How to Become a Therapy Dog

 
How to Become a Therapy Dog

Trainer Kristen Triplett attempts to coax Calypso into a sit, a command essential for a therapy dog.

She's one of several dogs waiting for judgment: a fuzzy black Portuguese water dog, a distinguished doberman, a calico-splotched corgi, and the most beautiful black and white dust mop I’ve ever seen. It was the other dachshund who put us to shame, though. Five years her junior and bred for showing, he made Calypso look like the scrappy tomboy (er, that’s tom-dog) that she is.

We’re waiting for an evaluator to decide if Calypso would make a good therapy dog.

It first occurred to me that Calypso might make an excellent therapy dog about five years ago, when I took her to Boca Ciega Center to write a Christmas story about life in a nursing home. Calypso, at little more than a year old, let everyone pet her. She reveled in the attention. A few years later I brought her along to an interview at Egret Cove Center, where she let a man with no hands hold her. He couldn’t pet her, not really, but he seemed to take comfort in having her long warm body snuggled against his.

I know that feeling well, and it’s one of the best things in the world.

Dogs, I believe, want to have a job. They seem to enjoy doing things, and, unlike me, they’re social creatures who crave interaction. By pet dog standards, Calypso has an interesting life – she goes on a lot of Gabber-related interviews – but I’d like to be able to do more with her. That’s where the idea of her working as a therapy dog comes into play.

Unlike service dogs, who only attend to one specific person, therapy dogs work with many different types of people. A therapy dog might visit a Hospice patient, offering some warmth and happy memories for those about to die. At funerals, therapy dogs can offer the grieving a furry paw to hold.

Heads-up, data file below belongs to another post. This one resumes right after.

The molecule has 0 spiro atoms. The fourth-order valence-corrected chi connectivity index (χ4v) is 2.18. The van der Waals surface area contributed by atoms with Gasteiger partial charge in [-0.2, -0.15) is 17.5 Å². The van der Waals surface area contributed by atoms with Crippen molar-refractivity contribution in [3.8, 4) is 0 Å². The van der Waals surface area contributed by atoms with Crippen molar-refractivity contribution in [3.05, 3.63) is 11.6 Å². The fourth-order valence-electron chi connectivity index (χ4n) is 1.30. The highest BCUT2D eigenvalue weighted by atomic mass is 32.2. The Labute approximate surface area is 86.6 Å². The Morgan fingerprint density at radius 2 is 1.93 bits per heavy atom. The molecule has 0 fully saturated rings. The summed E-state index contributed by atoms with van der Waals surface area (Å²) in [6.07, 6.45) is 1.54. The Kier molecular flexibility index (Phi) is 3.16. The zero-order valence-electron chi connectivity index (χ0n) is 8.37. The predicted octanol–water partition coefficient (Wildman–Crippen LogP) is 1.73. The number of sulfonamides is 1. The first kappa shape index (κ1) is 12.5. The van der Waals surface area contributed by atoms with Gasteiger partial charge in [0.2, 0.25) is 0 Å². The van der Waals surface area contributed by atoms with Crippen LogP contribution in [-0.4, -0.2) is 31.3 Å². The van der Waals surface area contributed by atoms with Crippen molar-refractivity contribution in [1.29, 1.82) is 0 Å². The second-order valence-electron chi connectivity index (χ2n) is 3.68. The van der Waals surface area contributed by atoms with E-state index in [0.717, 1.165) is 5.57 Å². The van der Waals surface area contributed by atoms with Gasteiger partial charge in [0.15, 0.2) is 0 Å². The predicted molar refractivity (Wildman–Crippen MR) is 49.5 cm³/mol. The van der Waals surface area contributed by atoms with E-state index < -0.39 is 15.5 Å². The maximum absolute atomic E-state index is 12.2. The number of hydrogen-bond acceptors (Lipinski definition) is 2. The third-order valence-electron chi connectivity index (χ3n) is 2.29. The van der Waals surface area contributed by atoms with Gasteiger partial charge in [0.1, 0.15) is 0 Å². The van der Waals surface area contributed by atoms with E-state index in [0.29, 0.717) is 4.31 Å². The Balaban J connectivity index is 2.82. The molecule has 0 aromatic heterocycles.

When a child has been abused or molested and needs to stand trial, he or she has the option – if there’s a dog available – of having a dog in their lap to comfort them. People who can no longer live on their own and must whittle their belongings down to half a room in a “skilled care facility” can have a few moments of happiness with a therapy dog in their lap. Kids who struggle with reading may be shy about reading out loud to their classmates, who may ridicule them, but will gladly read a book to a dog, who never mocks.

Therapy Dogs International (TDI) has almost 25,000 volunteer dogs registered – and insured – in the US and Canada, and they need more. They were the first paws on the ground in Newtown Connecticut this past December, and they brought dogs to the World Trade Center on 9-11-01. They visit CASA; they go into All Childrens Hospital. They go wherever someone needs a dog to comfort them.

It isn’t as easy as registering a dog with TDI, I learn from Kristen Triplett at Pasadena Pet Motel. She handles several therapy dogs, and she gives me contact information for Lori Fricker, a TDI evaluator. I fill out a short form and pay ten dollars; Lori tells me to come to the Dog Training Club of St. Petersburg on May 11.

When I sign up, I tell Lori I’m not certain Calypso can pass all the tests but I’d like to see what she can and can’t do; Lori encourages me to bring her in and try.

I show up having read over the different “tests” Calypso must pass to earn her red therapy dog bandana, and even though I’m fairly certain this is just a practice run for us, I’m nervous. I want her to pass.